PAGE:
I have a bin full of keyless locks – probably a couple hundred dollars’ worth of them. One in particular, a bicycle cable lock made by Master Lock, would be perfect to help keep any potential barbeque thieves from stealing my new Weber from the side porch. Remembering how a locksmith once used just a blank key and a file to make a key for my old Land Rover’s car door, I decided to research how to create a new key for this lock. Found this video – it doesn’t look too hard… that is, if I can get the cylinder out.
The process of re-keying a lock is very simple. The locksmith removes all of the pins from the cylinder. Then, drawing from a collection of replacement pins of various sizes, the locksmith selects new lower pins that fit perfectly between the notches of the key and the shear line. This way, when you insert the new key, the lower pins will push all the upper pins just above the shear line, allowing the cylinder to turn freely. (This process may vary depending on the particular design of the lock.)
Lock-picking skills are not particularly common among burglars, mainly because there are so many other, simpler ways of breaking into a house (throwing a brick through a back window, for example). For the most part, only intruders who need to cover their tracks, such as spies and detectives, will bother to pick a lock.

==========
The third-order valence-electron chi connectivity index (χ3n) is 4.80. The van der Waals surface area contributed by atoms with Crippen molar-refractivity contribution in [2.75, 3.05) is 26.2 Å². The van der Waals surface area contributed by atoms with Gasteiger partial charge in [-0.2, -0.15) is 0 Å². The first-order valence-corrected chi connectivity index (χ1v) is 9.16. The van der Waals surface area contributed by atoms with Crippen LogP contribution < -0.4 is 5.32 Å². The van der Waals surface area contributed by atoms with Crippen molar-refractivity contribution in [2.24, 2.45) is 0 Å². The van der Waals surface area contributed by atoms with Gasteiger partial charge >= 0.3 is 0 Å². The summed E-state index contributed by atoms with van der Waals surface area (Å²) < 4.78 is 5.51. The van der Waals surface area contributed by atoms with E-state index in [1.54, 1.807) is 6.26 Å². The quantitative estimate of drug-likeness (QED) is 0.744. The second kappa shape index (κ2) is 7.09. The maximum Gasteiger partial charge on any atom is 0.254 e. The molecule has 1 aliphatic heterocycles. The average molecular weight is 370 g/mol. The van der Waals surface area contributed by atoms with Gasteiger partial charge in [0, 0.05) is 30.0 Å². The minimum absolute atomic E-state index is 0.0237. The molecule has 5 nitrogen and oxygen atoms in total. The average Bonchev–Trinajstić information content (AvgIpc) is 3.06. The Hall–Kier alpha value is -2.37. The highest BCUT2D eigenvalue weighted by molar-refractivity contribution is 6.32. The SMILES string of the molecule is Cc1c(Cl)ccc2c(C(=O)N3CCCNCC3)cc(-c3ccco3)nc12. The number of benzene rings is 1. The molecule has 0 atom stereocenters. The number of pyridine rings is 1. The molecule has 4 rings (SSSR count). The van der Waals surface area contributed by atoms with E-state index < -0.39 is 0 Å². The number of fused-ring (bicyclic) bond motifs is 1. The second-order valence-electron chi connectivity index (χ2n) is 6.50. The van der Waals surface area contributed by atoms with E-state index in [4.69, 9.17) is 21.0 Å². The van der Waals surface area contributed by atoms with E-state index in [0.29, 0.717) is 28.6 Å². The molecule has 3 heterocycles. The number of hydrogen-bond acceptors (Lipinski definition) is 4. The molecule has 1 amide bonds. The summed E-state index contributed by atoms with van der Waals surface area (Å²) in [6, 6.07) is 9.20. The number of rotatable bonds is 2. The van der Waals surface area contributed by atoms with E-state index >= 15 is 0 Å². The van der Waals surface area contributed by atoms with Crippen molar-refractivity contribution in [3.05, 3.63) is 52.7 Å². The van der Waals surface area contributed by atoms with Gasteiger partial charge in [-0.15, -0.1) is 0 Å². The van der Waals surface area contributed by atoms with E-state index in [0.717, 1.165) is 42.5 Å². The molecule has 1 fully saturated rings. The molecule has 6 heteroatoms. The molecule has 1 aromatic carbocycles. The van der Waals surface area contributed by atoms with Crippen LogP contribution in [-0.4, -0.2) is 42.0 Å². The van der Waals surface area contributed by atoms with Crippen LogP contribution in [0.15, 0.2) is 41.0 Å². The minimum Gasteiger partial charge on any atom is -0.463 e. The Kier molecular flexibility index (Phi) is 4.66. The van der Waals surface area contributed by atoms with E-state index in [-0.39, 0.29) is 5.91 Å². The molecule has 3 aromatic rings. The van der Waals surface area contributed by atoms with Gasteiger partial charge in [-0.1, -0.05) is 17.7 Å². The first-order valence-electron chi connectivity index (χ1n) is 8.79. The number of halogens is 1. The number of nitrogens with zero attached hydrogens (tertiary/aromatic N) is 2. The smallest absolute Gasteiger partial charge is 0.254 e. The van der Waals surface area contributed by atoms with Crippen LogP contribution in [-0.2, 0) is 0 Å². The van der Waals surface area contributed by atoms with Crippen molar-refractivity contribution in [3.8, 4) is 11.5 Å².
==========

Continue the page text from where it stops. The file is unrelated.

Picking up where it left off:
So let’s assume that you’re not a burglar and you are interested in picking a lock solely for recreational purposes. A good site with plenty of basic info is the wikihow page on lockpicking. The general centerpiece is the tension wrench, an L-shaped clip that lets you put some rotational force onto the cylinder. As the pins are lined up with the picks, the tension generated by the tension wrench holds them in place, until all the pieces are lined up and the lock rotates open.
Lock picking is really all about the tension wrench. You will constantly need to find and hold just the right amount of torque to allow you to push the upper pins out of the cylinder while ensuring that pins set and stay set.
Looks easy, but from experience I an vouch that it is indeed tricky at first.
Finesse is good if you want to preserve the lock or need to remove the cylinder for rekeying. If you just need to get your bike free because you lost the key to your kryptonite down the sewer, there are a few ways to go about it. Just make sure to bring some proof of ownership so you don’t get hassled by someone thinking you’re stealing bikes. Don’t steal bikes!!!
Hydraulic car jack (this is a floor jack, although people use bottle jacks too):
Freeze it with compressed air, or use liquid nitrogen. The times I’ve experimented with using a bottle of compressed air (flip it over to spray the super-cold propellant out the nozzle), I didn’t have much luck – I don’t know for sure that it gets cold enough to truly affect a kryptonite lock. These guys show that it’s possible to do so with a small combination lock though.
What does work, however, is liquid nitrogen. Submerge the lock as best you can into the liquid until the boiling mostly stops (meaning the temperature of the lock has gotten close to that of the liquid). The metal will now be brittle enough to crack apart with a few good hits from a hammer.